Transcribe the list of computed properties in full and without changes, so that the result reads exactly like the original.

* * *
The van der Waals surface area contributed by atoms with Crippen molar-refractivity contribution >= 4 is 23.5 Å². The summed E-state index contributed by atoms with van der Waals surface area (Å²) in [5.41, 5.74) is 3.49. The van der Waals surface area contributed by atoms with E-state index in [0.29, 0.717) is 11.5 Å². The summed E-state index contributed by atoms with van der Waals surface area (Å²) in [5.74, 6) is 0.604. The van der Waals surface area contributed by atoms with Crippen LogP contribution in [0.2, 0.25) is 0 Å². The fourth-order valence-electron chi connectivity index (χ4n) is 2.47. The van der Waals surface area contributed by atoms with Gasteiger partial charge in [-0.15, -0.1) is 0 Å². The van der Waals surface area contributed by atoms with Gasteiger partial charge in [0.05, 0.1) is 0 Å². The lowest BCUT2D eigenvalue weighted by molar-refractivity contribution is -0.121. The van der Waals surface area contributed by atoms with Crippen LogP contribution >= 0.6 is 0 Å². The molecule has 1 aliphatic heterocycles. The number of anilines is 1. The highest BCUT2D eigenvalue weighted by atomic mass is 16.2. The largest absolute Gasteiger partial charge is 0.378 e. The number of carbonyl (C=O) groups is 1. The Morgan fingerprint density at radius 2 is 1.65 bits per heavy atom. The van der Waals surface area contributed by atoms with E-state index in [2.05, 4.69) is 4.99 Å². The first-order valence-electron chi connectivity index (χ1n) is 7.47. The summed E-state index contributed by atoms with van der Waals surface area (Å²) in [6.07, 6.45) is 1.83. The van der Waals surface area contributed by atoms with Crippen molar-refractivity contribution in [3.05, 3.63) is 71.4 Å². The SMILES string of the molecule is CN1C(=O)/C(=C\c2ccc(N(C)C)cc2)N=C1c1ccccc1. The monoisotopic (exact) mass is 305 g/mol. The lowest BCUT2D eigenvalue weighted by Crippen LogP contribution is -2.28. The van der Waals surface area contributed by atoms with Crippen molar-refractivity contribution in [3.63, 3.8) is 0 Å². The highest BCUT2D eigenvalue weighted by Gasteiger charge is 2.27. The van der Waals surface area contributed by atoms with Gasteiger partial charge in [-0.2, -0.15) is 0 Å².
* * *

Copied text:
The van der Waals surface area contributed by atoms with Crippen molar-refractivity contribution >= 4 is 23.5 Å². The summed E-state index contributed by atoms with van der Waals surface area (Å²) in [5.41, 5.74) is 3.49. The van der Waals surface area contributed by atoms with E-state index in [0.29, 0.717) is 11.5 Å². The summed E-state index contributed by atoms with van der Waals surface area (Å²) in [5.74, 6) is 0.604. The van der Waals surface area contributed by atoms with Crippen LogP contribution in [0.2, 0.25) is 0 Å². The fourth-order valence-electron chi connectivity index (χ4n) is 2.47. The van der Waals surface area contributed by atoms with Gasteiger partial charge in [-0.15, -0.1) is 0 Å². The van der Waals surface area contributed by atoms with Gasteiger partial charge in [0.05, 0.1) is 0 Å². The lowest BCUT2D eigenvalue weighted by molar-refractivity contribution is -0.121. The van der Waals surface area contributed by atoms with Crippen LogP contribution >= 0.6 is 0 Å². The molecule has 1 aliphatic heterocycles. The number of anilines is 1. The highest BCUT2D eigenvalue weighted by atomic mass is 16.2. The largest absolute Gasteiger partial charge is 0.378 e. The number of carbonyl (C=O) groups is 1. The Morgan fingerprint density at radius 2 is 1.65 bits per heavy atom. The van der Waals surface area contributed by atoms with E-state index in [2.05, 4.69) is 4.99 Å². The first-order valence-electron chi connectivity index (χ1n) is 7.47. The summed E-state index contributed by atoms with van der Waals surface area (Å²) in [6.07, 6.45) is 1.83. The van der Waals surface area contributed by atoms with Crippen molar-refractivity contribution in [3.05, 3.63) is 71.4 Å². The SMILES string of the molecule is CN1C(=O)/C(=C\c2ccc(N(C)C)cc2)N=C1c1ccccc1. The monoisotopic (exact) mass is 305 g/mol. The lowest BCUT2D eigenvalue weighted by Crippen LogP contribution is -2.28. The van der Waals surface area contributed by atoms with Crippen molar-refractivity contribution in [3.63, 3.8) is 0 Å². The highest BCUT2D eigenvalue weighted by Gasteiger charge is 2.27. The van der Waals surface area contributed by atoms with Gasteiger partial charge in [-0.2, -0.15) is 0 Å².